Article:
My mother and her neighbor, both widows in their early ’80s, had a daily “I’m okay” signal. Each night, they pulled down the shade of a single window that faced the other house. If the shade wasn’t up in the morning, it meant something was wrong.
When Mom’s shade didn’t go up one day, the neighbor trotted across both driveways with her key to Mom’s house. She found Mom disoriented and confused, so she called an ambulance. It was the beginning of an important and necessary lifestyle change for my mother, and she’s thriving in her new environment today.
Mom was lucky—she had someone watching out for her. When you don’t have that kind of intangible security system in place—when nobody’s missing you if you don’t show up —it might be time to consider moving to an environment where people will notice if—something’s amiss, says Bonnie Davis, a senior living advisor for A Place for Mom.
“Truthfully, unless somebody’s checking on you or missing you if you don’t show up, there’s no way to make a home safe unless you put in cameras. And people who need that kind of care shouldn’t be alone,” says Davis, who has advised more than 8,000 Southern California families in the past eight years.
Joy Loverde, an eldercare consultant and author of The Complete Eldercare Planner: Where to Start, Questions to Ask, How to Find Help, notes that while home safety and security are important factors when deciding if you’re ready for a new lifestyle, how you would describe your social life is key, too.
“Many older people are socially isolated and that can lead to loneliness and depression,” she says.
The cure for social isolation, of course, is to engage with friends and family more, but that can be challenging for seniors who want to drive less or whose friends have moved away to be closer to their children.
For many, the solution to both safety and isolation issues is a change in their living environment. But how do you know that you’re ready to leave your home and move to a community with people your age? Davis and Loverde offer the following questions for assessing the situation.
Are you happy being alone?
Does it bother you that you go to fewer events because you don’t feel safe walking to and from your car after dark? Can you stay in touch with your friends?
“We’re social animals,” says Davis. “Most people thrive in communities. We’re meant to be communal with families, friends, and groups. As we age and it’s more difficult to drive and get out, we do less and less that’s social. That leads to isolation, which can be a problem.”
Have you recently lost your spouse or partner?
Loverde says that this is a trigger for change for many people. “Loss like this requires a big psychological transition,” she says. For many, moving to a community helps minimize the loneliness that often follows the loss of a partner.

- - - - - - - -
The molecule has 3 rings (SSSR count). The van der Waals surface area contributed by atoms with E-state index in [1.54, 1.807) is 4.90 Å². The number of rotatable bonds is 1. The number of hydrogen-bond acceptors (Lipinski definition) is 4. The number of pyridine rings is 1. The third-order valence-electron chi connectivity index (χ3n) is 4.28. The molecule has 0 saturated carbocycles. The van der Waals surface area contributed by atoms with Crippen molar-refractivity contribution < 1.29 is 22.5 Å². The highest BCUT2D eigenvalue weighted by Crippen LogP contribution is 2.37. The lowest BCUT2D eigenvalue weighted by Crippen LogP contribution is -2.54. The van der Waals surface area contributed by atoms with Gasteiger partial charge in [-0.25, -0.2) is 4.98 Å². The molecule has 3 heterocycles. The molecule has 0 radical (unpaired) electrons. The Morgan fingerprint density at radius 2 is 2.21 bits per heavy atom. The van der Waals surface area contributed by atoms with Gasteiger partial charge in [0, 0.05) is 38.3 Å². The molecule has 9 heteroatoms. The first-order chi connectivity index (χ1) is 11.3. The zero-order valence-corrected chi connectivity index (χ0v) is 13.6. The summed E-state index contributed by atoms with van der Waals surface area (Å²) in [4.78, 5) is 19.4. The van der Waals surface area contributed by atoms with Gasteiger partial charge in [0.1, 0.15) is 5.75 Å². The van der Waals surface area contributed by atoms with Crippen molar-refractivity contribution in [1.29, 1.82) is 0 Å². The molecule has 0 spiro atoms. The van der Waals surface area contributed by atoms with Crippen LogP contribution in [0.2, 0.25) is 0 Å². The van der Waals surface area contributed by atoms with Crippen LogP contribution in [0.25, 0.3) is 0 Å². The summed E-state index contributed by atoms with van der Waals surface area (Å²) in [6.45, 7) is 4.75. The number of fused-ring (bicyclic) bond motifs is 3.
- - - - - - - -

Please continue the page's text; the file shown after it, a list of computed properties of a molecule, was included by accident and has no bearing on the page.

Does your car have more dents and dings than it used to?
An increase in the amount of exterior damage suggests that safe driving might be a challenge. Ask friends who aren’t driving anymore how they get around. Try to imagine the options available to you if aren’t able to drive anymore. Should you live somewhere that provides transportation if you need it?
Do you mind eating alone?
“It’s not the effort it takes to shop and prepare a meal that bothers many older people,” says Loverde. “Instead, it’s simply that eating alone makes them sad.”
Meals at senior living communities can be communal, eliminating some of that meal-time loneliness.
Do you miss your friends?
“It’s easier to make and maintain friendships in a community,” says Davis. “You meet them in the hallways, in the elevator, and at the entrance and make plans to do activities together.”
Are you unhappy being alone, but worried that you will lose your independence if you leave your home?
Davis says that it’s the opposite when you move into a senior living center – you have more choices about who you spend your time with, how you spend your time, and even what you eat. “Your decision about what to have for dinner isn’t limited to what’s left over in your refrigerator,” she says.
Do you find the idea of a lifestyle change appealing, but fear you don’t have what it takes to make such a big change?
You might worry about how to decide what furniture to take with you and what to sell, how to find the right real estate agent for your house, or how to empty your residence. Davis says that many senior living communities now help with that process and can connect new residents with services that help them downsize.
Before making a major decision about a lifestyle change, talk to your friends, family, and people who have made the change you’re contemplating. Your answers to the questions above combined with their answers to your questions should help you decide what’s best for you today.
If you’re seeking a senior living community in Los Angeles for a family member please contact us to discuss our senior living programs.